Only cave dwellers have missed the boom in retirement-planning studies: what seems like a daily barrage of industry-funded surveys and white papers pointing to an aging population so woefully unprepared they will have work until they are 90, brown-bagging cat-food lunches when they do.
Now one of those new studies, from a respectable and data-focused investment firm, is taking some of the pressure off individuals who may worry that they can't possibly save enough.
"The savings rates we show (as necessary for retirement) can be achievable," said Marlena Lee, the researcher who did the study for Dimensional Fund Advisors, an Austin, Texas, company that is known for its low fees and highly analytical approach to designing mutual funds.
To understand Lee's research, you have to understand the math behind retirement planning. Here are the basics: A pre-retiree should estimate how much annual income she will need in retirement, subtract projected Social Security and pension income, and then aim to accumulate roughly 20 to 25 times the amount that is left by retirement. That is a conservative way to insure that you can pull 4 percent a year (plus an inflation adjuster) out of your portfolio every year and not run out of money over a long retirement.
Typically, retirement studies guesstimate the amount you will need by deciding what percentage of your final salary you need to replace. The replacement rate is often an alarmist 75 percent or 80 percent, yielding a figure that can make pre-retirees throw up their hands (and 401k statements) in despair.
Lee's research debunks that figure with actual data on retirement spending. She finds that the more you make, the lower your replacement rate needs to be, because of line items like high working-year taxes that disappear in retirement for high earners. The less you make, and the higher your presumptive replacement rate, the more of it Social Security will cover. That is good news for both groups.
It is only the bottom quartile of earners - those who make under $26,000 - who need as much as 82 percent of their working income to live comfortably in retirement. Social Security will replace the bulk of that, leaving that group to replace 23 percent of their final salaries - a maximum of $7,280 a year from savings - without any future belt-tightening.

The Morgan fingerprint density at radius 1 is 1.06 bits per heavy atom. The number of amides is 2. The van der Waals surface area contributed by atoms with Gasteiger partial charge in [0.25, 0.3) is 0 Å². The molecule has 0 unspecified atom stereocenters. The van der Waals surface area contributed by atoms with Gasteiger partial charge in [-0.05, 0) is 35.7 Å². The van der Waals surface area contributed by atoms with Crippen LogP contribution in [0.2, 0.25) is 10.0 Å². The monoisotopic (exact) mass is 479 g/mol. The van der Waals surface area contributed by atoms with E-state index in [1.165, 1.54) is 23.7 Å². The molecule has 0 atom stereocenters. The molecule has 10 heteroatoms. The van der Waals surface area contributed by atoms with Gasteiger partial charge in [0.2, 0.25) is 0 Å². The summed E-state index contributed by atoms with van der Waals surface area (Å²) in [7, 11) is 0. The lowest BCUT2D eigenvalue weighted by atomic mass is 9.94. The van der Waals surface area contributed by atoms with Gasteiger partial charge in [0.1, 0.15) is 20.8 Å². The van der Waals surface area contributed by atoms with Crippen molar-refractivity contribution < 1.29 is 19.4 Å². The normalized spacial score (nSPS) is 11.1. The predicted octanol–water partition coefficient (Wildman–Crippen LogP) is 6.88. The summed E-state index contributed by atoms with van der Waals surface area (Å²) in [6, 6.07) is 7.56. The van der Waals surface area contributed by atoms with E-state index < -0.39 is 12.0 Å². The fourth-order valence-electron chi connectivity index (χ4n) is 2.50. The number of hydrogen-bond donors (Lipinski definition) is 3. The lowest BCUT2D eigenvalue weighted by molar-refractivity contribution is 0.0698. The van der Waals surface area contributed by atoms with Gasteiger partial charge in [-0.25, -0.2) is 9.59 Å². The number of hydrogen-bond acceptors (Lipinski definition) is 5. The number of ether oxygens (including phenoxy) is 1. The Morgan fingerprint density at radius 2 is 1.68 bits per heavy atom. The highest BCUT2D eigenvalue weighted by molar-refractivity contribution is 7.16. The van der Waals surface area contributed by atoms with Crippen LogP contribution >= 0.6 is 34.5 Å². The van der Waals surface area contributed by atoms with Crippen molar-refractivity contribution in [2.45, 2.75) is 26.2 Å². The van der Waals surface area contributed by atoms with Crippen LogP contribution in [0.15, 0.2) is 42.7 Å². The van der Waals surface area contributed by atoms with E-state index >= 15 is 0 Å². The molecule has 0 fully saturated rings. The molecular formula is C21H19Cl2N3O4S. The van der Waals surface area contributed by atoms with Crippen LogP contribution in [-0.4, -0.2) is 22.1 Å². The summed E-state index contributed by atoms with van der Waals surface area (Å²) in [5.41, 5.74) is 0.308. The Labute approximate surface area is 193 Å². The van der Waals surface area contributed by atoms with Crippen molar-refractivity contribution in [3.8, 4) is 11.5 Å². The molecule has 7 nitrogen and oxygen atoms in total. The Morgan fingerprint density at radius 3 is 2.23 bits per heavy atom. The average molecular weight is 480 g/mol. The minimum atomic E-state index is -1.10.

By the time you are earning between $50,000 and $87,000 you only need 62 percent of your last salary to live on, and Social Security will supply half of it. The top earning tier will need 58 percent of income. Of that, Social Security will cover 21 percent, leaving 37 percent to be replaced through savings, pensions or cost-cutting, according to Lee's research.
All of which means the amount of savings needed is less than you might expect. Lee's conservative calculations suggest that to have a 90 percent certainty of covering a 40 percent replacement rate, low earners starting young would need to save 5.3 percent and the highest income groups 12.8 percent of their salaries annually.
But most people probably wouldn't need to save as much as that because (1) nobody in Lee's study turns out to need a replacement rate as high as 40 percent; (2) she uses a conservative stock/bond allocation model that has investors holding large amounts of lower-earning bonds instead of higher-earning stocks as they get older; (3) she uses conservative estimates of returns for stocks and bonds; and (4) she isn't counting on employer matches in 401(k) savings or any other sources of retirement savings or income. An investor could make up a savings deficit by investing a higher percentage in stocks - or by earning more on them - than Lee assumed.
The takeaway for workers is not to give up saving, of course. The more cash you have when you hand in your employee ID, the easier your post-work life will be - and nobody knows exactly how much healthcare costs could eat up in the future, with medical costs often rising faster than overall inflation. Last year U.S. healthcare costs rose 3.58 percent, according to the Labor Department.
The other important lesson for pre-retirees is that you should worry less about the scare studies (like a recent one from the National Institute for Retirement Security that showed the typical "near retirement" household had only $12,000 in savings, but excluded other household assets and did not adjust for income level) and think instead about the particulars of your own situation.
Consider how much you will actually spend in retirement based on your own tax rate and lifestyle, instead of plugging in a replacement rate. Factor in any inheritances, pensions, company matching payments and higher salaries as you age. Lee suggests younger, low-earning workers can save less to start and make it up later as their earnings increase.
"Some advice can be oversimplified," said Lee. "The focus of our research was to figure out, out of all these moving parts, which are the important ones to consider." Your own income determines how much you can afford to save. That, it turns out, is key.
This article is by Linda Stern of Reuters.